Debt pervades American society. No one has enough money, so they borrow it. Sometimes they borrow it for necessities, such as a home or an education. Other times they borrow it frivolously for luxuries. No matter their motivation, they are all debtors. They subject themselves to the legal and moral power of their creditors. And creditors use their power for commercial advantage. Although the classic relationship between creditor and debtor envisions an individual giving money to another individual on the understanding that he will pay the money back, today the typical creditor is no longer an individual. Instead, a typical creditor is a faceless institution dedicated to making a profit on money it loans. For every dollar loaned, the creditor receives two back. When the creditor has millions of debtors in his grip, he cannot fail to win. It is good to be a creditor. It is easy money.

There is a reason why creditors always win. They leverage not only their legal power over debtors, but also their moral power. Whether debtors acknowledge it or not, they feel a sense of “wrong” when they cannot pay what they owe. In law, they have nothing but an obligation to pay money. The law cannot force them to feel bad about the fact that they cannot pay. But a debtor's own conscience can trigger negative emotions, and it does. Creditors know this. Their “collection agents” admonish debtors to “do the right thing.” They scold them for “disrespecting someone who gave you money” or “betraying their trust.” They tell them: “Don’t you feel bad that you haven’t paid us back?” The law does not require that a debtor feels guilty because he can’t pay. But creditors like it when the debtor feels this way, because it increases the chances that the debtor will give him their money. It provides a motivation to pay. And from a power perspective, a superior party always relishes his authority to inflict pain on those under his power. Creditors are no exception. They have the power to burden debtors’ minds and spirits, not just their bank accounts. That is real power, and they exercise it.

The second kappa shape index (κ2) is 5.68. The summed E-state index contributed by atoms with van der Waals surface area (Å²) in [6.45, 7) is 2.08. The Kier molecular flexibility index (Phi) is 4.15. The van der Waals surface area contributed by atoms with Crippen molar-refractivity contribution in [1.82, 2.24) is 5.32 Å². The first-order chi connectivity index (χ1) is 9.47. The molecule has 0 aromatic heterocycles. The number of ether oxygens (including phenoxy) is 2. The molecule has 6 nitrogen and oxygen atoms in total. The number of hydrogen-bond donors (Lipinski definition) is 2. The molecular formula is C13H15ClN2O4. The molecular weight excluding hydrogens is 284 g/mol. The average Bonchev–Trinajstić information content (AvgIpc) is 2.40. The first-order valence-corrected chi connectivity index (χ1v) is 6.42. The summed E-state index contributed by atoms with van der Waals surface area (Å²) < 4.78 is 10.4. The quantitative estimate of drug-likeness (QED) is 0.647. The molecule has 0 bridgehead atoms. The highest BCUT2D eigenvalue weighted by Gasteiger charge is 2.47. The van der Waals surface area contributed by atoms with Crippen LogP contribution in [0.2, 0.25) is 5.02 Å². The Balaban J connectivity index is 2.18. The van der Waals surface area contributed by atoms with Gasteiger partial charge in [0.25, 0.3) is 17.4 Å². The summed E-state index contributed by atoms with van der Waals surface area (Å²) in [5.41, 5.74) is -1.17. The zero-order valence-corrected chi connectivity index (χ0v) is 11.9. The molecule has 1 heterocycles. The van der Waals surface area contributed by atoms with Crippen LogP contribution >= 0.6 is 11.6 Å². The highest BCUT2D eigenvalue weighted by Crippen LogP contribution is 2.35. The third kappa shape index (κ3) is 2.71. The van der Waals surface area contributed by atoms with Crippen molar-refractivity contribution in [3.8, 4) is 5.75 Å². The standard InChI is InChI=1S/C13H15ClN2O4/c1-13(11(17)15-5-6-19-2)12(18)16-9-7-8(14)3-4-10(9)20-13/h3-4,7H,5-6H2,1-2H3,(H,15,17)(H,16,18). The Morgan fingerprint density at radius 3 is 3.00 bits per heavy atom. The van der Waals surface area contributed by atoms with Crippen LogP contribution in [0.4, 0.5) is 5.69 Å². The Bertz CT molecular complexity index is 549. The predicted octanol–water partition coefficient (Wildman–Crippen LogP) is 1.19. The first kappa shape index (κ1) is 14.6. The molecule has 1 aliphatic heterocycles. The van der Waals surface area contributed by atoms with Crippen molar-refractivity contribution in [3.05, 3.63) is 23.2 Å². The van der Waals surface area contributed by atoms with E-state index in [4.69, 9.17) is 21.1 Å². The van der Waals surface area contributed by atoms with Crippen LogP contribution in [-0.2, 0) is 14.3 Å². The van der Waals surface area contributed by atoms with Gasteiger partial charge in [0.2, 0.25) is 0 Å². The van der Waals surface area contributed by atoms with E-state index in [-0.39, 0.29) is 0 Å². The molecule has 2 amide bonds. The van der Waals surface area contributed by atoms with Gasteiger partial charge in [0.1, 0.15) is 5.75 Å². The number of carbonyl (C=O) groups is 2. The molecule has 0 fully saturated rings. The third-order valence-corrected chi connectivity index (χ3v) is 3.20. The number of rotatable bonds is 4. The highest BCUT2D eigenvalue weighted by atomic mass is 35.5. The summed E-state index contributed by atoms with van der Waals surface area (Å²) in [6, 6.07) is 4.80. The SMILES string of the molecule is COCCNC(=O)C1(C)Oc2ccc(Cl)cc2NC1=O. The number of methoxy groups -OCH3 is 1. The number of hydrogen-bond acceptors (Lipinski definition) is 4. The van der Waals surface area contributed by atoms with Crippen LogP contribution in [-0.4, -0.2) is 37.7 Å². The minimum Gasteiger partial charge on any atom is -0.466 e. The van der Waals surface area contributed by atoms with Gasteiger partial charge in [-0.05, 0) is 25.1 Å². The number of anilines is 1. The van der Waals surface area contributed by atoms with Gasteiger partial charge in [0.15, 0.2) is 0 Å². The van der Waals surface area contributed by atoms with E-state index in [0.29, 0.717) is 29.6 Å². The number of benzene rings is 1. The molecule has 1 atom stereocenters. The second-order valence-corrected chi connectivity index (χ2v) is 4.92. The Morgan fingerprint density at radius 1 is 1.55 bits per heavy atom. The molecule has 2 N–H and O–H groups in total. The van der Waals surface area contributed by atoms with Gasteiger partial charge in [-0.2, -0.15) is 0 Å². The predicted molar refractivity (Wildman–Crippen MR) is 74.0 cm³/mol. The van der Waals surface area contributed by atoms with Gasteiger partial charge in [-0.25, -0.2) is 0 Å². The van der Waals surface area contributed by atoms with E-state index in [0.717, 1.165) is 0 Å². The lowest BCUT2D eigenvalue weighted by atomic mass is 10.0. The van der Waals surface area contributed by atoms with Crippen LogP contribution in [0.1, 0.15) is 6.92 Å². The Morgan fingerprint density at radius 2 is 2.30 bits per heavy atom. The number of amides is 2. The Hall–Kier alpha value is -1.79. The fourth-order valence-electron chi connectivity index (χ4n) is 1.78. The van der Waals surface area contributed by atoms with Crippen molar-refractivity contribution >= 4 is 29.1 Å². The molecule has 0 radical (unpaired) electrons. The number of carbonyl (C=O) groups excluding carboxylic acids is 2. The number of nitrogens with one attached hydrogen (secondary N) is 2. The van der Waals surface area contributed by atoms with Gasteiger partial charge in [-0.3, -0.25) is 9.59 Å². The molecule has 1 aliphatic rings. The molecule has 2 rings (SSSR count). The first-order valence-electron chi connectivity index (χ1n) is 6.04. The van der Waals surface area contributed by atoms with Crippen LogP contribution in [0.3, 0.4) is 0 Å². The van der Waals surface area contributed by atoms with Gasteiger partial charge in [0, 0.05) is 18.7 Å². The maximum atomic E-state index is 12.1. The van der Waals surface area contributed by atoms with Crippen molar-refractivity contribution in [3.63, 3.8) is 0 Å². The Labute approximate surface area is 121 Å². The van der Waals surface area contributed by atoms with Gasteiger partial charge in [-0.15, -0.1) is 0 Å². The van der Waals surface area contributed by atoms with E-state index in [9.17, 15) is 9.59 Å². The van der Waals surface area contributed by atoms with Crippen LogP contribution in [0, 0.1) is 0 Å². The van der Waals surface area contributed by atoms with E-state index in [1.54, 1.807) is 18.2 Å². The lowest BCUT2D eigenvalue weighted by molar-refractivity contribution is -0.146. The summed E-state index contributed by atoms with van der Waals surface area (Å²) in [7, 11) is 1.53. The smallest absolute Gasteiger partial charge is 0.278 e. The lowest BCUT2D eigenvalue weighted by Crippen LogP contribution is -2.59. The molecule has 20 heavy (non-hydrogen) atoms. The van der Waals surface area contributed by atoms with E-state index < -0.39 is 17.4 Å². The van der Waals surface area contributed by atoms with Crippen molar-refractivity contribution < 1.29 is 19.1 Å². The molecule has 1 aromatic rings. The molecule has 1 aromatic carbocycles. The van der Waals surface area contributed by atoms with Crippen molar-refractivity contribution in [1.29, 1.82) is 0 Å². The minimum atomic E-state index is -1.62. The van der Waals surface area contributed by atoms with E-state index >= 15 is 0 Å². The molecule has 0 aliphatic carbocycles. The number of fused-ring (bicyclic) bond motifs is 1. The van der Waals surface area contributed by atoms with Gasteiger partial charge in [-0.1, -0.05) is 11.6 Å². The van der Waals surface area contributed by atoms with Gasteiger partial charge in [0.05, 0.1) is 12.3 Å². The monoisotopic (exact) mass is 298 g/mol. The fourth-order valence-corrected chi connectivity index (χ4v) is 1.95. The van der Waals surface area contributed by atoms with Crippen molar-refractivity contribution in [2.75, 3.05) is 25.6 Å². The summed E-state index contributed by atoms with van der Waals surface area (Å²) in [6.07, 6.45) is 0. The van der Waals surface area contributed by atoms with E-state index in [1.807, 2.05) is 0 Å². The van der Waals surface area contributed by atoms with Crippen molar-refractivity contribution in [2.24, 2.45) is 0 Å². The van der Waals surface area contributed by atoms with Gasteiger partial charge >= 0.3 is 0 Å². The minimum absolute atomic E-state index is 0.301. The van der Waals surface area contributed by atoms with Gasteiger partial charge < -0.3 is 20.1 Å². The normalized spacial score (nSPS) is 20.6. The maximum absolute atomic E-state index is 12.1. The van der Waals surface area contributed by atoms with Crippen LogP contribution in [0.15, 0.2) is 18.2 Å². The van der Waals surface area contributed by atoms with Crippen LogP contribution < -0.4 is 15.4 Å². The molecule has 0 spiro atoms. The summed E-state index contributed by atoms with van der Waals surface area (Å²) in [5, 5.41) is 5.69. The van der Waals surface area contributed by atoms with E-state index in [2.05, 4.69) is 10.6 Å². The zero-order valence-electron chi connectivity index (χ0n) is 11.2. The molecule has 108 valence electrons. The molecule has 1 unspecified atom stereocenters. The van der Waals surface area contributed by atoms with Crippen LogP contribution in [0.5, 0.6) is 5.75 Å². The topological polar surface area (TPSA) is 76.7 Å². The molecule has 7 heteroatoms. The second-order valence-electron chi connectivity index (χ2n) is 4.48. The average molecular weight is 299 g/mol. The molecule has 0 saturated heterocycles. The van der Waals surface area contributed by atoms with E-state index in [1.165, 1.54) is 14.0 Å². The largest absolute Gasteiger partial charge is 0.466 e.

Language tells us the story behind the word “debt.” Behind those four simple letters lies a complex history of power. Creditors will always win. They will always hold the legal, moral and even linguistic advantages. We may not be able to change our status as debtors. But at least we can understand the game that is being played upon us, and we can—to some extent—choose how we feel. While language may brand the debtor a “sinner,” only we have control over our individual conscience. Neither law nor collection calls can affect that.

No comments: